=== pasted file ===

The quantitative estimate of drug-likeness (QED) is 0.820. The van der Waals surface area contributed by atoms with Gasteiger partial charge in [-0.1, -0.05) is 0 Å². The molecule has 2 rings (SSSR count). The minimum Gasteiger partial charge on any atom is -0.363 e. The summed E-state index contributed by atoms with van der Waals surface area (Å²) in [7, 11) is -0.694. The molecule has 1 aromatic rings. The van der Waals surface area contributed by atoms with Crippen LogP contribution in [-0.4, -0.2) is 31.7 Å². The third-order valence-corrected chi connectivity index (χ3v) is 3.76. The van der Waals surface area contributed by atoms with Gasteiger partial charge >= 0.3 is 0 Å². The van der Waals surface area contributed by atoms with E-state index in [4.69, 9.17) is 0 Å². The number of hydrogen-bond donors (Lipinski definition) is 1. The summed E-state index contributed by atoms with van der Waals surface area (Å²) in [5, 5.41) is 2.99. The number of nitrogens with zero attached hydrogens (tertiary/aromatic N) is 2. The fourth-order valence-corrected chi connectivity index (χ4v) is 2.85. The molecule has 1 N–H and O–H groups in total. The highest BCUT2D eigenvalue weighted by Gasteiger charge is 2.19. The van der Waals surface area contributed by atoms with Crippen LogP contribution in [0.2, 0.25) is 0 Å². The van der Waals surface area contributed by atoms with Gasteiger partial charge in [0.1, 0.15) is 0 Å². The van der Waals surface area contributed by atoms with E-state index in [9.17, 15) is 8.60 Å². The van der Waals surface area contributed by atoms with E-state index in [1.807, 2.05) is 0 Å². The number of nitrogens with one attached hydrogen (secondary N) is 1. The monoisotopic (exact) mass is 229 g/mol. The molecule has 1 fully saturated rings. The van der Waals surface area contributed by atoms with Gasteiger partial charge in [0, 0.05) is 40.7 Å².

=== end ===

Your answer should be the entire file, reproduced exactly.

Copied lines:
The quantitative estimate of drug-likeness (QED) is 0.820. The van der Waals surface area contributed by atoms with Gasteiger partial charge in [-0.1, -0.05) is 0 Å². The molecule has 2 rings (SSSR count). The minimum Gasteiger partial charge on any atom is -0.363 e. The summed E-state index contributed by atoms with van der Waals surface area (Å²) in [7, 11) is -0.694. The molecule has 1 aromatic rings. The van der Waals surface area contributed by atoms with Crippen LogP contribution in [-0.4, -0.2) is 31.7 Å². The third-order valence-corrected chi connectivity index (χ3v) is 3.76. The van der Waals surface area contributed by atoms with Gasteiger partial charge >= 0.3 is 0 Å². The van der Waals surface area contributed by atoms with E-state index in [4.69, 9.17) is 0 Å². The number of hydrogen-bond donors (Lipinski definition) is 1. The summed E-state index contributed by atoms with van der Waals surface area (Å²) in [5, 5.41) is 2.99. The number of nitrogens with zero attached hydrogens (tertiary/aromatic N) is 2. The fourth-order valence-corrected chi connectivity index (χ4v) is 2.85. The molecule has 1 N–H and O–H groups in total. The highest BCUT2D eigenvalue weighted by Gasteiger charge is 2.19. The van der Waals surface area contributed by atoms with Crippen LogP contribution in [0.2, 0.25) is 0 Å². The van der Waals surface area contributed by atoms with Gasteiger partial charge in [0.1, 0.15) is 0 Å². The van der Waals surface area contributed by atoms with E-state index in [9.17, 15) is 8.60 Å². The van der Waals surface area contributed by atoms with E-state index in [1.807, 2.05) is 0 Å². The number of nitrogens with one attached hydrogen (secondary N) is 1. The monoisotopic (exact) mass is 229 g/mol. The molecule has 1 fully saturated rings. The van der Waals surface area contributed by atoms with Gasteiger partial charge in [0, 0.05) is 40.7 Å².